Now that the second season of The Walking Dead is out, we’re going to get together to talk about it: what continues from the first season, what’s different, how do we feel about all of that? I’ll say that I personally felt that my perception of the conversations was different from those in the first season in a way that was interesting to me; I’m curious to see if other people had similar thoughts.
We’ll meet on Thursday, October 2 at 9:30pm EDT / 6:30pm PDT, voice chat over Skype.
We’re doing Minecraft this week. 9:30 pm EDT / 6:30pm PDT, same server as always, voice chat over Skype.
This month’s Symposium topic is Half-Life. Our discussion will be led by Patrick Holleman, who says:
Half-Life is an odd and wonderful game that stands astride two eras in videogame history. Its release begins the era in which Western videogames (and the FPS in particular) would become ascendant. It is, without a doubt, the most beloved single player FPS of all time, in a genre where multiplayer is king. The game demonstrates a clear mastery of previous (Japanese) game design trends, and a clearly conscious step away from them. In a sense, it is like Beethoven’s 3rd Symphony in its self-conscious manipulation and transcendence of what had come before it. Although the FPS isn’t exactly VGHVI’s bread and butter, I think it will be interesting for all of us to take a look at how polished and relevant the game feels despite the explosive growth of games in the FPS genre in the post-Half-Life era.
Discussion will be on Thursday, September 4 at 9:30pm EDT / 6:30pm PDT, and will take place over Skype; see you then!
Minecraft this week! The usual server, with voice chat over Skype. We might actually start a little earlier – no earlier than 9:00pm EDT / 6:00pm PDT, quite possible at our normal starting time of 9:30pm EDT / 6:30pm PDT.
In the realm of strategy games, years can be played as minutes and Rise of Nations, which was originally released by Big Huge Games in 2003, provides a striking contrast between its broad historical scope and the surprisingly brief window of time that interrogates it.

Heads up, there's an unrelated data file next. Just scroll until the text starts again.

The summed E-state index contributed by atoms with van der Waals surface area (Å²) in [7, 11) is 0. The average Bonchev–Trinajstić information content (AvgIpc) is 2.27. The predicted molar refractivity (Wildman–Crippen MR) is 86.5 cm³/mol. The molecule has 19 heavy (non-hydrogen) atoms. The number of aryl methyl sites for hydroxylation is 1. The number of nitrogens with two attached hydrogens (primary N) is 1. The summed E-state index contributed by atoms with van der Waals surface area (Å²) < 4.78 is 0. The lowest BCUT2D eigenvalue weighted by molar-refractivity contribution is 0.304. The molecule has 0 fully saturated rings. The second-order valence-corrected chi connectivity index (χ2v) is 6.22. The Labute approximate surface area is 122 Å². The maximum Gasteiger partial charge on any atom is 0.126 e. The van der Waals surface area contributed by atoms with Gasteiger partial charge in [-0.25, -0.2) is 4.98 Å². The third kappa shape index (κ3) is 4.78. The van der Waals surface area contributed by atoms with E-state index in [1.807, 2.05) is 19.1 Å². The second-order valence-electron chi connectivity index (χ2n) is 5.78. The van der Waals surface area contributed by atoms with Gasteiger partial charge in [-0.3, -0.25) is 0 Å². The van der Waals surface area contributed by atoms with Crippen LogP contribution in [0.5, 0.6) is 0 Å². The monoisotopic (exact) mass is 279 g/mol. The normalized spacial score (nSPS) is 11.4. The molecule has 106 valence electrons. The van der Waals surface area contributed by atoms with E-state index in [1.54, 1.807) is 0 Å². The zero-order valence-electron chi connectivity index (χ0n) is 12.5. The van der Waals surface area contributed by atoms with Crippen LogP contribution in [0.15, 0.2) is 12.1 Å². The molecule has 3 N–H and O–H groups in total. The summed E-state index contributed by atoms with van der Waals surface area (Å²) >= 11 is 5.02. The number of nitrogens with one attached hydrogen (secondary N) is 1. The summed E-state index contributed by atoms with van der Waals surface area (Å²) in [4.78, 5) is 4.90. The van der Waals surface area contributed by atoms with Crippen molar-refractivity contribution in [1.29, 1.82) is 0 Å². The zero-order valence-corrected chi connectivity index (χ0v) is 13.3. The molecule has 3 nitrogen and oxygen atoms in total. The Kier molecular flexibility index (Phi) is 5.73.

The recent “Extended Edition” re-release of Rise of Nations on Steam provides a more accessible opportunity to re-examine discussions from past symposia through the lens of this beloved real-time strategy game:
- Does the distance of abstraction provided by Rise of Nations — and strategy games in general — provide an illuminating vantage point to observe or even participate in a practice of history through play?
- Is this practice of history strengthened or weakened by Rise of Nations’ capacity for multiple and iterative skirmishes? (Can we compare and contrast this against the more linear and expositive narrative of Assassin’s Creed?)
- Is the real-time strategy of Rise of Nations well-poised for meaningful contemplation of history “in motion” or is subversive play the game’s strongest suit?
One piece of supplemental material that may enrich our discussion is Troy Goodfellow’s National Character series on Flash of Steel, which examines how certain countries are mechanically portrayed throughout various strategy games, including Rise of Nations. Do these characterizations in Rise of Nations make for a more meaningful and consonant presentation of history?
We’ll meet to discuss these questions and more on Thursday, August 7th at 9:30pm EDT / 6:30pm PDT; voice chat over Skype.
Minecraft this week! Thursday 7/31 at 9:30pm EDT / 6:30pm PDT, the usual server.
We’re continuing our Netrunner sessions; we’ll meet on OCTGN this Thursday at 9:30pm EDT / 6:30pm PDT, with voice chat over Skype.